Freddie Mercury and Toxic Masculinity
Freddie Mercury and Toxic Masculinity
January 17, 2019
When my husband and I were dating, back in the late 1970’s, Queen was the soundtrack of our courtship. We’d listen to Queen albums (vinyl, for you hipsters), such as Sheer Heart Attack, News of the World, Day at the Races, and Night at the Opera. Classics, every one. But little did we know that Queen and its frontman, Freddie Mercury, were flagrant promoters of “toxic masculinity.”
How could this be? How could you possibly use “Freddie Mercury” and “toxic masculinity” in the same sentence? After all, Mercury was the most flamboyantly gay rocker ever, and died in 1991 at age 45, a victim of AIDS. Plus, he wasn’t even a white man, who these days get blamed for all things socially noxious. Mercury’s birth name was Farrokh Balsara — hardly English — and he emigrated to the UK from Zanzibar.
He even loved cats. Certainly Freddie Mercury is high up on today’s intersectionality scale: gay, an AIDS victim, and an immigrant of color. And now the world has rediscovered Mercury with the 2018 release of the film Bohemian Rhapsody, which celebrates his talent and mourns his too-early demise. “One of history’s most beloved entertainers,” writes Fox Movies in an ad for the film.
No toxic masculinity here, right? A ‘beloved’ gay man cannot possibly glorify guns, violence, seduction, and objectifying women.
Not so fast. Check out the male aggression portrayed in the song “Another One Bites the Dust:”
“Out of the doorway the bullets rip to the sound of the beat.
Another one bites the dust. Another one bites the dust.
And another one gone, and another one gone. . .”
“Mama, just killed a man.
Put a gun against his head.
Pulled my trigger, now he’s dead.”
And then there’s misogyny, like in “Tie Your Mother Down.” Ooh, must be kinky, too!
Not quite — the song is not exactly Oedipal. It actually refers to a young man wanting a girl’s parents out of his way so he can . . . well, you know:
“Tie your mother down, tie your mother down
Lock your daddy out of doors, I don’t need him nosin’ around. . . .
Give me all your love tonight.”
But that’s pretty mild compared to the balls-to-the-wall seduction and objectification of women in “Fat-Bottomed Girls.”
Queen even throws in a bit of slut- and body-shaming, too:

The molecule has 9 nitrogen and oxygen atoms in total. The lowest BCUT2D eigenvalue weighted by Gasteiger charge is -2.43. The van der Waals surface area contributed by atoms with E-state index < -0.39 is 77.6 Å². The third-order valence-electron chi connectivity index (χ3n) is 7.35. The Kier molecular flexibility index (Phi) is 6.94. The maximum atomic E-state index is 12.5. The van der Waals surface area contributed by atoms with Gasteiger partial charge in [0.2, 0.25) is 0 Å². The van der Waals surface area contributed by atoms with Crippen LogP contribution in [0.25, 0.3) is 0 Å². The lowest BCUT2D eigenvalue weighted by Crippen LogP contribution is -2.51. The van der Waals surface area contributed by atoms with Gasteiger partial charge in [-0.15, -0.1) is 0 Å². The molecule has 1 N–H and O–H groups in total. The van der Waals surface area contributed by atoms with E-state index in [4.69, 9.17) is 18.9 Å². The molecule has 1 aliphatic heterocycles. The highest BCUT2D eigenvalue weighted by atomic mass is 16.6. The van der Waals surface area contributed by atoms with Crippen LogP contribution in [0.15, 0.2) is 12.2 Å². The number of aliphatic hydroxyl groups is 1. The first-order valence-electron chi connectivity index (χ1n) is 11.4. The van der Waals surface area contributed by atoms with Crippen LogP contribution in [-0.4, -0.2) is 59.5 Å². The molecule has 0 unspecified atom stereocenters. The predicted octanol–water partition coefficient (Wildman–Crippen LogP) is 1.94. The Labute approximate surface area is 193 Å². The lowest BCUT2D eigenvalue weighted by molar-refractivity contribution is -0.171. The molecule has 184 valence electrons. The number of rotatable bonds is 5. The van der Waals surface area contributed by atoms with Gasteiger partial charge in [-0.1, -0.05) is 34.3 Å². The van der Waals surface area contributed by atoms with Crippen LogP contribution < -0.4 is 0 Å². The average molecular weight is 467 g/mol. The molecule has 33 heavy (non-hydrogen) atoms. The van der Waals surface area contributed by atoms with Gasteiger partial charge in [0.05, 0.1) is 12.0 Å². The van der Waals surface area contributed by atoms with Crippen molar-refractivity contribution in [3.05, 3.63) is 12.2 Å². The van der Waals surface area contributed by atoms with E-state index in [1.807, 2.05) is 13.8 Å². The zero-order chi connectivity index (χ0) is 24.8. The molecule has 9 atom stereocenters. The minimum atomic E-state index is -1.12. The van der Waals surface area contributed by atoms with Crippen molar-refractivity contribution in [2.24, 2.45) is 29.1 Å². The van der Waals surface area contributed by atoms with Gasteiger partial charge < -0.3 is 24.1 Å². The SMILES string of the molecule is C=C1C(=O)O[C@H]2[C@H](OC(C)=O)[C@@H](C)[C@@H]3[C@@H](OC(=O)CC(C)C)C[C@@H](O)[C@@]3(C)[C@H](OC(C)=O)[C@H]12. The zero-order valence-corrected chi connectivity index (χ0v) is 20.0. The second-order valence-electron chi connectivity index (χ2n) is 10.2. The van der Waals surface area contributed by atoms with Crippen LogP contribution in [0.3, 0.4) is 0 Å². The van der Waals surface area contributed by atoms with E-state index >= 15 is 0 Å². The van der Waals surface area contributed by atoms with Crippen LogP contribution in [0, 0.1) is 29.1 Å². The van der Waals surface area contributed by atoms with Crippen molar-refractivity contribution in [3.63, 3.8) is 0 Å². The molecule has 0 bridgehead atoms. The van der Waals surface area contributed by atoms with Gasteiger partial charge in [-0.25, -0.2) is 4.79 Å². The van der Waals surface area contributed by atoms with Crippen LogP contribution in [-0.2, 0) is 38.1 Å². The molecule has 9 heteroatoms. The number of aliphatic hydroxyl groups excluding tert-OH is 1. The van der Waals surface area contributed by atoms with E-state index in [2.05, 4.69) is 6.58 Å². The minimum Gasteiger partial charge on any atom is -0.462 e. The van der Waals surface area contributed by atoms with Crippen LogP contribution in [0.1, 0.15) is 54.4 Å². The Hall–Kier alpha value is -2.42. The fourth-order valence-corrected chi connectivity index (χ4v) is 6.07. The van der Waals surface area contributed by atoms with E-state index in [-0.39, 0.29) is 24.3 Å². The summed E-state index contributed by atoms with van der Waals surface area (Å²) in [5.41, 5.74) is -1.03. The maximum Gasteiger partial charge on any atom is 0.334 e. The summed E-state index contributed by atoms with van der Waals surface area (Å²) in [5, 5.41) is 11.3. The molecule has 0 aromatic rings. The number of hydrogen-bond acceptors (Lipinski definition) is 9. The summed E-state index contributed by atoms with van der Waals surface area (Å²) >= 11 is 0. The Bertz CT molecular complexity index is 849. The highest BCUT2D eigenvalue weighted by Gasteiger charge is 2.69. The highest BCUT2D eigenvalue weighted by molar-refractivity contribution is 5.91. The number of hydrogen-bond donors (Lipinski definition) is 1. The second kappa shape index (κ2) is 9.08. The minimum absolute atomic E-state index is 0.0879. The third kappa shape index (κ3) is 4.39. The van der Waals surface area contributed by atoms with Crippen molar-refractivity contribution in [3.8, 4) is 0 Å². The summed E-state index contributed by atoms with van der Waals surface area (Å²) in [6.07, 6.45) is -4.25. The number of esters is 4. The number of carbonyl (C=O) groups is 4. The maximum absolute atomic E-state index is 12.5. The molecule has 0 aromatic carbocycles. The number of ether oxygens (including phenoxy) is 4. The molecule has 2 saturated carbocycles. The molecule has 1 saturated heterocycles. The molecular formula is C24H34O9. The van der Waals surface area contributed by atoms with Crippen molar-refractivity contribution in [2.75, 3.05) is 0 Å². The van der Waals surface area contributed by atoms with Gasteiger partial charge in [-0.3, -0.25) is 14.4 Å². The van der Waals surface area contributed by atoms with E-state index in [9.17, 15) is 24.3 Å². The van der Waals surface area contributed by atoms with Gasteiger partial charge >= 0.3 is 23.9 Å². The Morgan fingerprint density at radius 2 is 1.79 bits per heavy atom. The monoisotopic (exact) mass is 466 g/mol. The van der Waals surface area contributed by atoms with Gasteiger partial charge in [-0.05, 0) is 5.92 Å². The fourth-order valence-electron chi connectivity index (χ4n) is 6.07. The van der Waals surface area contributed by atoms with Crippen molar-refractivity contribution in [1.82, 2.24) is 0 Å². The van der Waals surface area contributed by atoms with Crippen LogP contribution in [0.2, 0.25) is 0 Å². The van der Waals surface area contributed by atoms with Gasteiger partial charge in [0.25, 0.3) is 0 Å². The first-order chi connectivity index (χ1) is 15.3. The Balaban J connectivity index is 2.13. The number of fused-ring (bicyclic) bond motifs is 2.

“I’ve been singing with my band, ‘cross the wire, ‘cross the land,
I’ve seen every blue-eyed floozy on the way,
But their beauty and their style kinda went smooth after a while,
Take me to them lardy ladies every time.”
Here’s Queen performing “Fat Bottomed Girls” in 1982, with Freddie Mercury seeming to hump a stripper pole:
The irony, of course, is that while MeToo feminists wring their hands about defining ‘toxic’ men, and a razor company shames all males for the behavior of some, a movie comes out that celebrates a rock band who sang lyrics that would curl the toes of the socially woke everywhere.
Could you imagine some poor college schlub using the words “floozy” or “lardy ladies” on campus? He’d get yanked before the school’s anti-harassment kangaroo court with his reputation in tatters. So what should the MeToo crowd make of Freddie Mercury’s legacy, especially since Rami Malek, the actor who portrayed him in Bohemian Rhapsody, just received a Golden Globes award for Best Actor? Where’s the sisterhood’s outrage?
This is the hypocrisy that results from identity politics and the elevation of victimhood. Our hypothetical college kid would be shamed for his “toxic masculinity.” But Freddie Mercury was a man who occupied the higher rungs of intersectionality: gay, an AIDS victim, and immigrant “of color.” So feminists give him a pass.
As for me, I saw Bohemian Rhapsody with my husband, and we loved it. Both of us have Queen playlists on our Macs and iPhones, and there’s no more energizing drive-time song than “Another One Bites the Dust.” Yes, I’m still a Queen fan.
To quote the Rolling Stones: “It’s only rock n’ roll but I like it!”
Featured image: Brand X Studio.
Kim is a pint-sized patriot who packs some big contradictions. She is a Baby Boomer who never became a hippie, an active Republican who first registered as a Democrat (okay, it was to help a sorority sister's father in his run for sheriff), and a devout Lutheran who practices yoga. Growing up in small-town Indiana, now living in the Kansas City metro, Kim is a conservative Midwestern gal whose heart is also in the Seattle area, where her eldest daughter, son-in-law, and grandson live. Kim is a working speech pathologist who left school system employment behind to subcontract to an agency, and has never looked back. She describes her conservatism as falling in the mold of Russell Kirk's Ten Conservative Principles. Don't know what they are? Google them!
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